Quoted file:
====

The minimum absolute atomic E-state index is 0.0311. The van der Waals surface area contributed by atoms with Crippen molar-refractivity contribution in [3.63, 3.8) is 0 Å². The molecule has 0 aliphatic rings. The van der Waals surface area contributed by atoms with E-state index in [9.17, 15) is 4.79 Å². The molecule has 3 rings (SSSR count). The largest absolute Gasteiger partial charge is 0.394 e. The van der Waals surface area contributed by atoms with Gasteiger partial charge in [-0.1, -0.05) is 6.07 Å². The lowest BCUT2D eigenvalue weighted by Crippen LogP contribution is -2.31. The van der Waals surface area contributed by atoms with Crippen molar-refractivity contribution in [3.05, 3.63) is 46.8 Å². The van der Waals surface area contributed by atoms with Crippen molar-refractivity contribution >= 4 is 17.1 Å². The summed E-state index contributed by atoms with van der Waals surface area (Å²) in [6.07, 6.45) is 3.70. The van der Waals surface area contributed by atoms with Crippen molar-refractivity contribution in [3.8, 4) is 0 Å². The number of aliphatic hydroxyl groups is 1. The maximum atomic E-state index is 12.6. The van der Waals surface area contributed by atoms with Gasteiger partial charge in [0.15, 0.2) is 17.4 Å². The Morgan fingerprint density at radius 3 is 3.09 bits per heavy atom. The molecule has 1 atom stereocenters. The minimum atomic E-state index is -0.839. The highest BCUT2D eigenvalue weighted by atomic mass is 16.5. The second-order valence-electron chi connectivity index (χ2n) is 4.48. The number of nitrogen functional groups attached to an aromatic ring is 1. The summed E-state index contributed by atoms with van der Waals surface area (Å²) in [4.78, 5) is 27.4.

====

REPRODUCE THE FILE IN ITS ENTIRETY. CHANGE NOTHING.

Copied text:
The minimum absolute atomic E-state index is 0.0311. The van der Waals surface area contributed by atoms with Crippen molar-refractivity contribution in [3.63, 3.8) is 0 Å². The molecule has 0 aliphatic rings. The van der Waals surface area contributed by atoms with E-state index in [9.17, 15) is 4.79 Å². The molecule has 3 rings (SSSR count). The largest absolute Gasteiger partial charge is 0.394 e. The van der Waals surface area contributed by atoms with Gasteiger partial charge in [-0.1, -0.05) is 6.07 Å². The lowest BCUT2D eigenvalue weighted by Crippen LogP contribution is -2.31. The van der Waals surface area contributed by atoms with Crippen molar-refractivity contribution in [3.05, 3.63) is 46.8 Å². The van der Waals surface area contributed by atoms with Crippen molar-refractivity contribution >= 4 is 17.1 Å². The summed E-state index contributed by atoms with van der Waals surface area (Å²) in [6.07, 6.45) is 3.70. The van der Waals surface area contributed by atoms with Crippen molar-refractivity contribution in [3.8, 4) is 0 Å². The number of aliphatic hydroxyl groups is 1. The maximum atomic E-state index is 12.6. The van der Waals surface area contributed by atoms with Gasteiger partial charge in [0.15, 0.2) is 17.4 Å². The Morgan fingerprint density at radius 3 is 3.09 bits per heavy atom. The molecule has 1 atom stereocenters. The minimum atomic E-state index is -0.839. The highest BCUT2D eigenvalue weighted by atomic mass is 16.5. The second-order valence-electron chi connectivity index (χ2n) is 4.48. The number of nitrogen functional groups attached to an aromatic ring is 1. The summed E-state index contributed by atoms with van der Waals surface area (Å²) in [4.78, 5) is 27.4.